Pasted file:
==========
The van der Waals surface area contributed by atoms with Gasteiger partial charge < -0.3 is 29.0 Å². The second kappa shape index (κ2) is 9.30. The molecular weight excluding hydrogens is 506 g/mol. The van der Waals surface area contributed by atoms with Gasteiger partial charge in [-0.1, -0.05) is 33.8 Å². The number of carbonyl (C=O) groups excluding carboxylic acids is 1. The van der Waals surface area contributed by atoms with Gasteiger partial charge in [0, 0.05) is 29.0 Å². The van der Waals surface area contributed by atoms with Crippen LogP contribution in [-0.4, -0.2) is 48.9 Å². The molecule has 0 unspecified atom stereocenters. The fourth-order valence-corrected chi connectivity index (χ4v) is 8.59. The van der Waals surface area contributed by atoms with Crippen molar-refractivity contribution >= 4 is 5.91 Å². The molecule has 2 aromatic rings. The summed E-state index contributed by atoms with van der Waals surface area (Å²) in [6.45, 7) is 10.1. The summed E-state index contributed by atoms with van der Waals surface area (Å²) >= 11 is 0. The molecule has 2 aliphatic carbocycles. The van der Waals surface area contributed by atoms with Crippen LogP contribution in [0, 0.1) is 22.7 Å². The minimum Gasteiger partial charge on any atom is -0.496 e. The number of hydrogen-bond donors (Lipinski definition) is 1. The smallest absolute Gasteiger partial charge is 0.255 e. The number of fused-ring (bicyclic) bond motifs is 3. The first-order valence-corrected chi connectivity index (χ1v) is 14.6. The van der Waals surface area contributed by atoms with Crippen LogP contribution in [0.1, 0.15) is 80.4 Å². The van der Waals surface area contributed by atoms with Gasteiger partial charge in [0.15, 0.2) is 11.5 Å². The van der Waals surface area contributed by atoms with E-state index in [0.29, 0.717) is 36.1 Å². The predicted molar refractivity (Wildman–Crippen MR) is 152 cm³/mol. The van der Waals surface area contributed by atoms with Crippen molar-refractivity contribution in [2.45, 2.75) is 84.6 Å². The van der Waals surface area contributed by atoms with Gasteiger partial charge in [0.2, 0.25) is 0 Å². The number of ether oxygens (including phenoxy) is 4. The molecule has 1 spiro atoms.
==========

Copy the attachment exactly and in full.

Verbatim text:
The van der Waals surface area contributed by atoms with Gasteiger partial charge < -0.3 is 29.0 Å². The second kappa shape index (κ2) is 9.30. The molecular weight excluding hydrogens is 506 g/mol. The van der Waals surface area contributed by atoms with Gasteiger partial charge in [-0.1, -0.05) is 33.8 Å². The number of carbonyl (C=O) groups excluding carboxylic acids is 1. The van der Waals surface area contributed by atoms with Gasteiger partial charge in [0, 0.05) is 29.0 Å². The van der Waals surface area contributed by atoms with Crippen LogP contribution in [-0.4, -0.2) is 48.9 Å². The molecule has 0 unspecified atom stereocenters. The fourth-order valence-corrected chi connectivity index (χ4v) is 8.59. The van der Waals surface area contributed by atoms with Crippen molar-refractivity contribution >= 4 is 5.91 Å². The molecule has 2 aromatic rings. The summed E-state index contributed by atoms with van der Waals surface area (Å²) in [6.45, 7) is 10.1. The summed E-state index contributed by atoms with van der Waals surface area (Å²) >= 11 is 0. The molecule has 2 aliphatic carbocycles. The van der Waals surface area contributed by atoms with Crippen LogP contribution in [0, 0.1) is 22.7 Å². The minimum Gasteiger partial charge on any atom is -0.496 e. The number of hydrogen-bond donors (Lipinski definition) is 1. The smallest absolute Gasteiger partial charge is 0.255 e. The number of fused-ring (bicyclic) bond motifs is 3. The first-order valence-corrected chi connectivity index (χ1v) is 14.6. The van der Waals surface area contributed by atoms with Crippen LogP contribution in [0.1, 0.15) is 80.4 Å². The van der Waals surface area contributed by atoms with Gasteiger partial charge in [0.15, 0.2) is 11.5 Å². The van der Waals surface area contributed by atoms with E-state index in [0.29, 0.717) is 36.1 Å². The predicted molar refractivity (Wildman–Crippen MR) is 152 cm³/mol. The van der Waals surface area contributed by atoms with Crippen molar-refractivity contribution in [2.45, 2.75) is 84.6 Å². The van der Waals surface area contributed by atoms with Gasteiger partial charge in [0.2, 0.25) is 0 Å². The number of ether oxygens (including phenoxy) is 4. The molecule has 1 spiro atoms.